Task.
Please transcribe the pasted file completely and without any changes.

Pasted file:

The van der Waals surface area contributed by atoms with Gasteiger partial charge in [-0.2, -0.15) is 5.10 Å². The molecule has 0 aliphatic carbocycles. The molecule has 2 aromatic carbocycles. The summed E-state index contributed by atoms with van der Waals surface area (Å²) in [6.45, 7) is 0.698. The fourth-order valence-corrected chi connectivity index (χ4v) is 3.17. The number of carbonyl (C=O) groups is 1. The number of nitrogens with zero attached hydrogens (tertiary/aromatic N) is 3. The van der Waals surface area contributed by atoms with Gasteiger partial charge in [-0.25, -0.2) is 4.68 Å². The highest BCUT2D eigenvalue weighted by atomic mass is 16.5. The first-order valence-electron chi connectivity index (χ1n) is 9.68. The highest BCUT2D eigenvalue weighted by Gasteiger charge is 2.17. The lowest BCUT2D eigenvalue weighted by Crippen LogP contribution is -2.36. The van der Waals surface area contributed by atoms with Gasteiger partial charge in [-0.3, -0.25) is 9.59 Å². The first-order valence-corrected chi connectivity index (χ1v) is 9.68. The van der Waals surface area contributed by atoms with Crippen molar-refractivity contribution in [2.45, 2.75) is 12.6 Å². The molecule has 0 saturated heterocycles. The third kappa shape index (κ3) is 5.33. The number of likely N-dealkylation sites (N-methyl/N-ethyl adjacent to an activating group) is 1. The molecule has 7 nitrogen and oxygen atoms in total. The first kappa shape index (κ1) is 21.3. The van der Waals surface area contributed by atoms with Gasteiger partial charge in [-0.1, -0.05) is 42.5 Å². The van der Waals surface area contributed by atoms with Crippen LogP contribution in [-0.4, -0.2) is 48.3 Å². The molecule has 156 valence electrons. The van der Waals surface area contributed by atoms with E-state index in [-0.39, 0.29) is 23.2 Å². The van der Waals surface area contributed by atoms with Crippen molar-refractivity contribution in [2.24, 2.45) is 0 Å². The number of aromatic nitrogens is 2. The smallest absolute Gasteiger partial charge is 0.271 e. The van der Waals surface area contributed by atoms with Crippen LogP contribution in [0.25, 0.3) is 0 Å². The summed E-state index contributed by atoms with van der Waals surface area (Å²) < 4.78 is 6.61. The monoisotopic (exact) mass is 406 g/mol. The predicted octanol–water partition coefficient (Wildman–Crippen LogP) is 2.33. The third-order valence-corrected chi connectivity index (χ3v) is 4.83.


The van der Waals surface area contributed by atoms with Gasteiger partial charge in [-0.2, -0.15) is 5.10 Å². The molecule has 0 aliphatic carbocycles. The molecule has 2 aromatic carbocycles. The summed E-state index contributed by atoms with van der Waals surface area (Å²) in [6.45, 7) is 0.698. The fourth-order valence-corrected chi connectivity index (χ4v) is 3.17. The number of carbonyl (C=O) groups is 1. The number of nitrogens with zero attached hydrogens (tertiary/aromatic N) is 3. The van der Waals surface area contributed by atoms with Gasteiger partial charge in [-0.25, -0.2) is 4.68 Å². The highest BCUT2D eigenvalue weighted by atomic mass is 16.5. The first-order valence-electron chi connectivity index (χ1n) is 9.68. The highest BCUT2D eigenvalue weighted by Gasteiger charge is 2.17. The lowest BCUT2D eigenvalue weighted by Crippen LogP contribution is -2.36. The van der Waals surface area contributed by atoms with Gasteiger partial charge in [-0.3, -0.25) is 9.59 Å². The first-order valence-corrected chi connectivity index (χ1v) is 9.68. The van der Waals surface area contributed by atoms with Crippen molar-refractivity contribution in [2.45, 2.75) is 12.6 Å². The molecule has 0 saturated heterocycles. The third kappa shape index (κ3) is 5.33. The number of likely N-dealkylation sites (N-methyl/N-ethyl adjacent to an activating group) is 1. The molecule has 7 nitrogen and oxygen atoms in total. The first kappa shape index (κ1) is 21.3. The van der Waals surface area contributed by atoms with Gasteiger partial charge in [-0.1, -0.05) is 42.5 Å². The van der Waals surface area contributed by atoms with Crippen LogP contribution in [-0.4, -0.2) is 48.3 Å². The molecule has 156 valence electrons. The van der Waals surface area contributed by atoms with E-state index in [-0.39, 0.29) is 23.2 Å². The van der Waals surface area contributed by atoms with Crippen molar-refractivity contribution in [2.24, 2.45) is 0 Å². The number of aromatic nitrogens is 2. The smallest absolute Gasteiger partial charge is 0.271 e. The van der Waals surface area contributed by atoms with Crippen LogP contribution in [0.25, 0.3) is 0 Å². The summed E-state index contributed by atoms with van der Waals surface area (Å²) < 4.78 is 6.61. The monoisotopic (exact) mass is 406 g/mol. The predicted octanol–water partition coefficient (Wildman–Crippen LogP) is 2.33. The third-order valence-corrected chi connectivity index (χ3v) is 4.83.